Monday, May 27, 2013

Inmates Care For Horses At Putnamville Prison

It is really cool to see that inmates are allowed to help horses. I hope they will learn some things from these awesome creatures! ~Declan

Inmates Care For Horses At Putnamville Prison

By Amanda Solliday

Posted May 23, 2013  As posted on Indiana Public Media

Four inmates working inside the horse barn.

Photo: Amanda Solliday/WFIU-WTIU News
Putnamville inmates tend to horses inside the main barn at the Thoroughbred Retirement Farm. Each inmate commits 500 or 1000 hours to the program.
Gary Moore, an inmate, kisses horse.

Photo: Amanda Solliday/WFIU-WTIU
Gary Moore shows affection for his favorite horse, Love Ya. Each inmate works with the same horse or horses during shifts at the farm.
close-up of ex-racehorse

Photo: Amanda Solliday/WFIU-WTIU News
A horse welcomes visitors to the 100-acre pasture of the Thoroughbred Retirement Farm. Many of the horses will be adopted by competitive riders or as family pets. Barbara Holcomb pats horse

Photo: Amanda Solliday/WFIU-WTIU News
Barbara Holcomb, equine vocational instructor at Putnamville Correctional Facility, explains the abuses that some ex-racehorses experience. All of the thoroughbreds at the farm once raced on Indiana tracks.Wide shot of the horse barns

Photo: Indiana Department of Correction
Two barns shelter the horses at the Thoroughbred Retirement Farm. The inmates built the large barn and renovated the smaller barn from an older structure.Barbara Holcomb and two inmates look out at the pasture from the barn.

Photo: Amanda Solliday/WFIU-WTIU
Jacob Seyfried (left), Barbara Holcomb and Jody Cordell watch the horses graze in the pasture. Holcomb works with eight inmates at a time.

Painting, sweeping, weeding. There’s still quite a bit of work to do before the public visits the Thoroughbred Retirement Farm.

Tomorrow, inmates at Putnamville Correctional Facility will display the horse farm they built and work at daily.

“They cut down the trees, they planed the boards, they built the barns, poured the concrete, seeded the pastures, built the fencing. They’ve done it all,” Barbara Holcomb, equine vocational instructor, says.
Holcomb runs the farm, which includes rescuing horses for the program and teaching prisoners how to care for the animals.

Holcomb runs the farm, which includes rescuing horses for the program and teaching prisoners how to care for the animals.

The farm is a joint effort of the Indiana Department of Corrections and the Thoroughbred Retirement Foundation, a non-profit that rescues ex-racehorses and helps place them for adoption. The horses at Putnamville Correctional formerly ran on Indiana racetracks, and many were severely abused.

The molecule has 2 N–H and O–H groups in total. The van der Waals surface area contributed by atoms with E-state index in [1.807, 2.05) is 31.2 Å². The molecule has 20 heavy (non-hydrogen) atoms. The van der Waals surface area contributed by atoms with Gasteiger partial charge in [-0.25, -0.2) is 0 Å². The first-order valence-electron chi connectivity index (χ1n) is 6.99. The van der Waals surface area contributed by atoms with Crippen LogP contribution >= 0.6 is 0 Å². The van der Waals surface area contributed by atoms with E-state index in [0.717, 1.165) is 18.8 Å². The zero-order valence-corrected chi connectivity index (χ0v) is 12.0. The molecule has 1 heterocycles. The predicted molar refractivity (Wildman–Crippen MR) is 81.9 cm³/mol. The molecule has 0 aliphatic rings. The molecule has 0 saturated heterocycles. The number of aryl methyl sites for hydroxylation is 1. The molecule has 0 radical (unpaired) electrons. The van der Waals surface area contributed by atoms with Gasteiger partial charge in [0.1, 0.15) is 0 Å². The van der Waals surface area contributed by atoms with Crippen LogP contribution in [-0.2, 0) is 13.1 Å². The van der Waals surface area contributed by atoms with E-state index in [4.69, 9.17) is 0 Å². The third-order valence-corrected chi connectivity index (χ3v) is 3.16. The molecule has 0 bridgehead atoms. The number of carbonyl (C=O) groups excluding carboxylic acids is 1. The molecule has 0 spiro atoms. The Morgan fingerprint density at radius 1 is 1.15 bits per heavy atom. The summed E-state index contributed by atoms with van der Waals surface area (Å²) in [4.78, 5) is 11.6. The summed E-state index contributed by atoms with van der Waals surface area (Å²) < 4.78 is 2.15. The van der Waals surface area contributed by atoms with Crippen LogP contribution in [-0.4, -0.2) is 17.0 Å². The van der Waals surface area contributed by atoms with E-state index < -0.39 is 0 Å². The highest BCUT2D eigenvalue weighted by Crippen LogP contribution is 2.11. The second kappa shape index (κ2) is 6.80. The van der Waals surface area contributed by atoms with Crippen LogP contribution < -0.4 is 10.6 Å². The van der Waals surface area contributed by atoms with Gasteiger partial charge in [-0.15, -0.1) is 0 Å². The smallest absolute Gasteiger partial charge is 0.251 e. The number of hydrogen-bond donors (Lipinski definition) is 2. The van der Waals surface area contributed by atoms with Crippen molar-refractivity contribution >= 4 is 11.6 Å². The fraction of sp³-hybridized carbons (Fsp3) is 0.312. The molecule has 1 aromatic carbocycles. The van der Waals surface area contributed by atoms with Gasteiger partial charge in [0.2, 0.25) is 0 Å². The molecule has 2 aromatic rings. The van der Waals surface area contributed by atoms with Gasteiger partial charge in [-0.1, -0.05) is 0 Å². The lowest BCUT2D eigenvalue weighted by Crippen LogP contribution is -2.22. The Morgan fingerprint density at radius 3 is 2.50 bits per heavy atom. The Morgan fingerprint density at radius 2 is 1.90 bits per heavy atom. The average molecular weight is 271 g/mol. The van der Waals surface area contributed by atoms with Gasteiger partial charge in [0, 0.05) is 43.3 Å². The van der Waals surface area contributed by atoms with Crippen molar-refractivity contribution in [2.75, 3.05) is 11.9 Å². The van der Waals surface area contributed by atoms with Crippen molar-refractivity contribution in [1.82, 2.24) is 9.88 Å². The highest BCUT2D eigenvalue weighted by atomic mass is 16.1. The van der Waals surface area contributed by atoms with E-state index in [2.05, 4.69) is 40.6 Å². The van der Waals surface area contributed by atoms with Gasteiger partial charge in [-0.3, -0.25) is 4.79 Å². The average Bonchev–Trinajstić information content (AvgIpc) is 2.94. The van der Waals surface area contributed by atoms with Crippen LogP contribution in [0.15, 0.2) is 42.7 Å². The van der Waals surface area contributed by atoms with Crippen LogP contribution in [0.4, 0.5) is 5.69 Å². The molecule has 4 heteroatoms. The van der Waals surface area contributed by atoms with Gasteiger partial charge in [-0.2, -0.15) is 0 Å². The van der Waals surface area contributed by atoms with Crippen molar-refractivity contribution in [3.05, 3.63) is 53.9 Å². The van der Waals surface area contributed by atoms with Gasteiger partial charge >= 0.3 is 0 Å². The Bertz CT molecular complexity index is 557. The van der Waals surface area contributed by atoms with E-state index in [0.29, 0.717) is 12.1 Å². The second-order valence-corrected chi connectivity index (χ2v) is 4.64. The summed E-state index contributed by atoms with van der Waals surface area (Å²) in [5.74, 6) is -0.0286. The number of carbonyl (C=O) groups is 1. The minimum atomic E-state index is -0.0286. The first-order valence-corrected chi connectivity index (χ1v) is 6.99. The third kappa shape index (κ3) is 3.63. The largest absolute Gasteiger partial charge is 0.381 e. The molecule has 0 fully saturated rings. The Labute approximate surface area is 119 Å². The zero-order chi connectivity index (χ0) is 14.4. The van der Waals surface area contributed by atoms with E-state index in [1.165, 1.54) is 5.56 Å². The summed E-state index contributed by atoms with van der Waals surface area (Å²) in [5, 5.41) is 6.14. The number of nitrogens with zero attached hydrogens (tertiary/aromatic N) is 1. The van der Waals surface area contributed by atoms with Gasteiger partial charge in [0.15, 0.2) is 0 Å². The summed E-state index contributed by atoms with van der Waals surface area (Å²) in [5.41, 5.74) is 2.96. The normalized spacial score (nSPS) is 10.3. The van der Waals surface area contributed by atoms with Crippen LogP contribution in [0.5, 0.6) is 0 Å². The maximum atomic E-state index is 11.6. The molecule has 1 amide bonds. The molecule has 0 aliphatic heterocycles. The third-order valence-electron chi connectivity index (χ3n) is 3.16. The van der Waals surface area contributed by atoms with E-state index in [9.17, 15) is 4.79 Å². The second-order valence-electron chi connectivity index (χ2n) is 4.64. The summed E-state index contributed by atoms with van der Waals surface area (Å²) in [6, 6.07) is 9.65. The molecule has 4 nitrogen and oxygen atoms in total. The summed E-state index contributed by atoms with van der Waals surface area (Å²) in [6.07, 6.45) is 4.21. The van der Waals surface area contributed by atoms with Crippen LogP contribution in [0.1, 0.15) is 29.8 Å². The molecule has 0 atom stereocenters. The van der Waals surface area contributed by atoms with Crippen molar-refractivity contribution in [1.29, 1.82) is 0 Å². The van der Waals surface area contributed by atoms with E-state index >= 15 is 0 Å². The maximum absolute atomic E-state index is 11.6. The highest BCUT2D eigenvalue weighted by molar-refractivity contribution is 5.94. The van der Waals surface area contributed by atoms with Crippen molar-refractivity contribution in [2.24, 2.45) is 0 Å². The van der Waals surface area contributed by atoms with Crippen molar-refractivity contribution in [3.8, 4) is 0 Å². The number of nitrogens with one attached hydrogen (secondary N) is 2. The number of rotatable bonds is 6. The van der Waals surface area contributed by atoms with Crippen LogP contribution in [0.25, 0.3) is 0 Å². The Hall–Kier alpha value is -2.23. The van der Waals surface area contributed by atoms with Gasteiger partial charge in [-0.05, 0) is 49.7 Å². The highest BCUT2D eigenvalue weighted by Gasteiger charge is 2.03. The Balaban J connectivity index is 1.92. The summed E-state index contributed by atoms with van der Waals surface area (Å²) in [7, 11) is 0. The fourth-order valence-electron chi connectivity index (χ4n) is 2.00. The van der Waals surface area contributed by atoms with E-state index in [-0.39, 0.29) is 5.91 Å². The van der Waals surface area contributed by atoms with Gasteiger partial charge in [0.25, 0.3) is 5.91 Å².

The inmates care for thirty horses and tend to the pasture grounds in exchange for shortened sentences. And Holcomb points out shorter sentences are cheaper for taxpayers.

“One hundred and sixteen 3-month time cuts that we’ve delivered that have saved the state, the Department of Corrections, money. Because if they’re not here, we’re not paying for them,” Holcomb says.

Some will use their newfound skills to work at horse farms or other jobs, like inmate Mike Shelford.

“I like working with the horses. I really like that aspect of it. And then I also like the labor. You know, when I get out, I’ll probably have a labor-type job, so I think it’s good preparation for that,” Shelford says.

Others find the work helps them re-connect with family, such as offender Chris Glaze.

“I went on drugs heavy. It’s just, I didn’t realize how much I ignored my daughter and stuff like that. I could have been a better father. I was a good father, I just could have been better,” Glaze says.

Once he leaves the Putnamville prison, Glaze hopes to share his new-found equine knowledge with his 6 year-old daughter.

After rehabilitation, many of the horses will also join families through the farm’s adoption program.

The open house will be held at Putnamville Correctional’s Thoroughbred Retirement Farm from 2 p.m. to 5 p.m. on Friday.

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